Worlds Adrift's Early Access launch could be the first step in a ten-year journey

Worlds Adrift's Early Access launch could be the first step in a ten-year journey

It's hard to believe that a project as ambitious as community-driven MMO Worlds Adrift started as game jam, but like every title that Bossa Studios works on these days, that's just how it came about.

The title emerged as a competition with the theme 'Games that you'd play as a hobby' and was the clear winner - though the developer had to put the project on ice for six months as the tech required to make it simply did not exist.

"It would require a team of 100 people," CEO Henrique Olifiers remembers.

"It was only six months later that we found the pieces; that we can create this with the players, here is a technology we can use with Improbable. Things started to fall into place."

This is by far the most ambitious project that Bossa has worked on to date. Not that Worlds Adrift is the only big game that Bossa has worked on; though these days the London-based outfit is best known for Surgeon Simulator and I Am Bread, in the past it has worked on sizeable projects like Facebook game Monster Mind and even a Merlin game for the BBC.

But Olifiers says that the studio is nervous as Worlds Adrift has grown to a size much bigger than the developer could anticipate.

"[We're nervous] every day, to be honest," he laughs.

"The idea was that it would be released much easier than it was. Our ambition was to start much smaller, get it out, then build from there. The challenges that kept coming in our direction were much bigger than expected. It got out of hand; it's bigger than we anticipated."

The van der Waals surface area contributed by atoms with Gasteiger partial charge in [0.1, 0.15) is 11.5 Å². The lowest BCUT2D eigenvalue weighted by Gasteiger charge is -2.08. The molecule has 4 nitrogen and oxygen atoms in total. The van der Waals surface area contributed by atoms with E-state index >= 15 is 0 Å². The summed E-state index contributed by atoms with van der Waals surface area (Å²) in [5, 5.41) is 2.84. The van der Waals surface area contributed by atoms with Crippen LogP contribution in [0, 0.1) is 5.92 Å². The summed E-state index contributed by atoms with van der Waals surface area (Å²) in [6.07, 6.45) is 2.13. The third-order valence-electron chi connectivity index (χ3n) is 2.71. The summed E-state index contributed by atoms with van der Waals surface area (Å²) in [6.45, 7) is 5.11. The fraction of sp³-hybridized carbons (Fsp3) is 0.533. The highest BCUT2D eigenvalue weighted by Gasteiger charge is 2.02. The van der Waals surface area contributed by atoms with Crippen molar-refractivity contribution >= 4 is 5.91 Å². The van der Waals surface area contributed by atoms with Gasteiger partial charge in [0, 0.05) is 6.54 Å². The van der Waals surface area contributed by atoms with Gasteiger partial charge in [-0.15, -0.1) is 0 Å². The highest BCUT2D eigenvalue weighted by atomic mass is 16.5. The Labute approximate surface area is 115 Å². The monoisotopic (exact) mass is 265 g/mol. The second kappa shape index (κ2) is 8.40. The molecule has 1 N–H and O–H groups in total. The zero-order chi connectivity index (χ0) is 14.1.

Last week at London Games Festival 2018, the studio revealed that Worlds Adrift would be launching into Early Access next month. This isn't the first time that Bossa has released into Steam's alpha programme, having rolled both Surgeon Simulator and I Am Bread out this way. Olifiers reckons there's 20 per cent of the game there now, with the other 80 being added in during its tenure in Early Access.

"With Worlds Adrift, we're building on top of that experience," Olifiers explains.

"We knew that we would never be able to finish the game without the players in terms of getting their feedback, what they like, what they don't. So many features were rolled out and the users replied asking why we weren't doing it a different way. We rolled back the changes then back again. That's only possible because of Early Access. Since we started, and what Early Access is today, it's a very different place.The players on Steam have much different expectations because some games came to Early Access ready formed."

One feature that Bossa has been shouting about with Worlds Adrift is its community; the firm has garnered a - by and larger - rather positive fanbase on its forums. Fans often say they'd rather the team took their time on the title rather than rushing something out; a largely unheard-of sentiment in video games comment sections. So just how - when gamer toxicity is a real hot topic - has Bossa managed to achieve this?

"The first [tip] is the most obvious one: when you have a negative input, usually it comes from a good place," Olifiers explains.

"These people have to find an avenue to vent it and so on. There are several ways to manage this - giving the players a means to do that outside of the public space is one of them. Subnautica does that well - after one minute there is a box that slides onto the screen asking if you have feedback. That is one way of doing it.

"In the rare occasions where the toxicity doesn't come from the right place because they are trolls, just stamp them out as you see that. You can try and engage but if you see the intent is bad, then you have to cut it out.

"Try to focus on the positives and elevate the positives. The people who are coming from the right place, even if they are toxic, they will see that and try to go in that direction as well."

I hope that Worlds Adrift is a popular game and people are generally having fun and looking forward to what it is going to bring in the next two, five, ten years that will keep them invested emotionally in that universe